Inspired by Hugo Steiner-Prag’s illustrations for Gustav Meyrink’s fantastical novel The Golem (1915), Nosferatu took its design aesthetic from an entirely different source than the cliched, 19th-century Victorian romanticism that so defined the vampire genre of the day. There was nothing suave, debonaire, or attractive about the ratlike vision put forth by Murnau and actor Max Schreck, a then-unknown that, due to his last name meaning “to frighten or terrify” in German, many believed to be a pseudonym for some more prominent actor who wished to remain anonymous. Unlike his peers, Murnau abandoned the elaborate studio sets and filmed on location in parts of Poland and Czechoslovakia, which was virtually unheard of in those days.
It is, of course, all the more ironic and satisfying that what became the quintessential vampire film in the history of cinema is the very one ordered destroyed by the Stoker estate. The film’s producers naively believed that altering the storyline and changing names could circumvent rights claims by Stoker’s widow. The courts didn’t see it that way. At her request, all prints were to be recalled from distribution and destroyed immediately. One print leaked out to the international market and never made its way home; that was the oft-circulated legend anyway. As it turns out, prints surfaced piecemeal for decades and were slowly reconstructed to match Murnau’s production notes, including tinting specifications–many black-and-white German silent films were intended to be screened this way–and mood preferences for the score.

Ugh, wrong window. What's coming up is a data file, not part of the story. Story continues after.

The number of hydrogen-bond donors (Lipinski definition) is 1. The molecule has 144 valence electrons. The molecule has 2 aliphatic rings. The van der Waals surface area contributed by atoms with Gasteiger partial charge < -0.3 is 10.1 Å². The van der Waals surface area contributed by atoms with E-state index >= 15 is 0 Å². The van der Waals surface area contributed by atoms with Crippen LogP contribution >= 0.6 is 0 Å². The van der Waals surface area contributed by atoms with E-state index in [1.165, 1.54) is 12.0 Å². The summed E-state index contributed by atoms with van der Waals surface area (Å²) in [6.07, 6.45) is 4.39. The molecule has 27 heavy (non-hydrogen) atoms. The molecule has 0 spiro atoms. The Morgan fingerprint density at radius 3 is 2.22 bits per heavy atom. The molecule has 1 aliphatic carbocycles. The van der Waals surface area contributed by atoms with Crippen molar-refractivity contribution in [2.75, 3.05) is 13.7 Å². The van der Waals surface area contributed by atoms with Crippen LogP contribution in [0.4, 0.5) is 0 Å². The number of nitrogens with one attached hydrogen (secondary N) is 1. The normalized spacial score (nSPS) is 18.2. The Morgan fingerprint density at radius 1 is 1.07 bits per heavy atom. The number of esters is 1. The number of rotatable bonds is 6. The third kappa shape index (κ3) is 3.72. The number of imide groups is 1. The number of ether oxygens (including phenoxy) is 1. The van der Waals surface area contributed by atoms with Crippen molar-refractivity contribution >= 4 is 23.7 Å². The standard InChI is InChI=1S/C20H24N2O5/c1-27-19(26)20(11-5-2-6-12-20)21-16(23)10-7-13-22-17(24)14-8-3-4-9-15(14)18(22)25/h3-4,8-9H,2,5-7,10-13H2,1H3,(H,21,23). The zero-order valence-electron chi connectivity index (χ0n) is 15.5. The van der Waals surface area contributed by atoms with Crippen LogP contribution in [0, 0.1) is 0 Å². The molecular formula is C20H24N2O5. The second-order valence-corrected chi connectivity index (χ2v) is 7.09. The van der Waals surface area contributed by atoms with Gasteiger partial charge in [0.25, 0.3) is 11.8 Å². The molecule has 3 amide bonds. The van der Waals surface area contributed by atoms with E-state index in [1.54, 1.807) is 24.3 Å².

Murnau emigrated to Hollywood and made Sunrise: A Song of Two Humans, which was nominated for an Academy Award and still believed by many to be his greatest work, despite his disillusionment with the American system. In 1931, he died in a car accident in California, at the age of 42.